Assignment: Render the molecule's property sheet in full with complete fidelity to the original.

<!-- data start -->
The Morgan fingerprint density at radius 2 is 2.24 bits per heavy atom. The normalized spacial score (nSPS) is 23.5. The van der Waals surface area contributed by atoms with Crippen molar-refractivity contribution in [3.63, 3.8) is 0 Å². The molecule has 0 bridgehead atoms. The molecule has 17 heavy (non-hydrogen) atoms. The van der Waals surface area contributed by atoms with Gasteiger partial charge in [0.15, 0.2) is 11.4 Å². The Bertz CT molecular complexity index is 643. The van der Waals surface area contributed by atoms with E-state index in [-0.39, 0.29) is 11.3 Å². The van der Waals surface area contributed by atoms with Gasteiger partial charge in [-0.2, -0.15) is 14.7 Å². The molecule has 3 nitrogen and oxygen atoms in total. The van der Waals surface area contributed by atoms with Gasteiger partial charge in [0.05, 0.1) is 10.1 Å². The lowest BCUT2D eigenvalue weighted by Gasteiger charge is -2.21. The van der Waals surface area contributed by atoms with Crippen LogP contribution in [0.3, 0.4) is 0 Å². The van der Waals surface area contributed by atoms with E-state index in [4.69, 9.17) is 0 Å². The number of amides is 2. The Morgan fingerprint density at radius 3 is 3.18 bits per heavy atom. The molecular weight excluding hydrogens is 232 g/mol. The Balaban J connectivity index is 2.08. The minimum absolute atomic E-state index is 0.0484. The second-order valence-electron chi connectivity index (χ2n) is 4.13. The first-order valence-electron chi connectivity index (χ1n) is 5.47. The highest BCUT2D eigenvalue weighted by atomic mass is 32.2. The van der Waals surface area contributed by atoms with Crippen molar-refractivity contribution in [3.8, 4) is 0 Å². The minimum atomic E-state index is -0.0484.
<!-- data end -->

The Morgan fingerprint density at radius 2 is 2.24 bits per heavy atom. The normalized spacial score (nSPS) is 23.5. The van der Waals surface area contributed by atoms with Crippen molar-refractivity contribution in [3.63, 3.8) is 0 Å². The molecule has 0 bridgehead atoms. The molecule has 17 heavy (non-hydrogen) atoms. The van der Waals surface area contributed by atoms with Gasteiger partial charge in [0.15, 0.2) is 11.4 Å². The Bertz CT molecular complexity index is 643. The van der Waals surface area contributed by atoms with E-state index in [-0.39, 0.29) is 11.3 Å². The van der Waals surface area contributed by atoms with Gasteiger partial charge in [-0.2, -0.15) is 14.7 Å². The molecule has 3 nitrogen and oxygen atoms in total. The van der Waals surface area contributed by atoms with Gasteiger partial charge in [0.05, 0.1) is 10.1 Å². The lowest BCUT2D eigenvalue weighted by Gasteiger charge is -2.21. The van der Waals surface area contributed by atoms with Crippen LogP contribution in [0.3, 0.4) is 0 Å². The van der Waals surface area contributed by atoms with E-state index in [4.69, 9.17) is 0 Å². The number of amides is 2. The Morgan fingerprint density at radius 3 is 3.18 bits per heavy atom. The molecular weight excluding hydrogens is 232 g/mol. The Balaban J connectivity index is 2.08. The minimum absolute atomic E-state index is 0.0484. The second-order valence-electron chi connectivity index (χ2n) is 4.13. The first-order valence-electron chi connectivity index (χ1n) is 5.47. The highest BCUT2D eigenvalue weighted by atomic mass is 32.2. The van der Waals surface area contributed by atoms with Crippen molar-refractivity contribution in [3.8, 4) is 0 Å². The minimum atomic E-state index is -0.0484.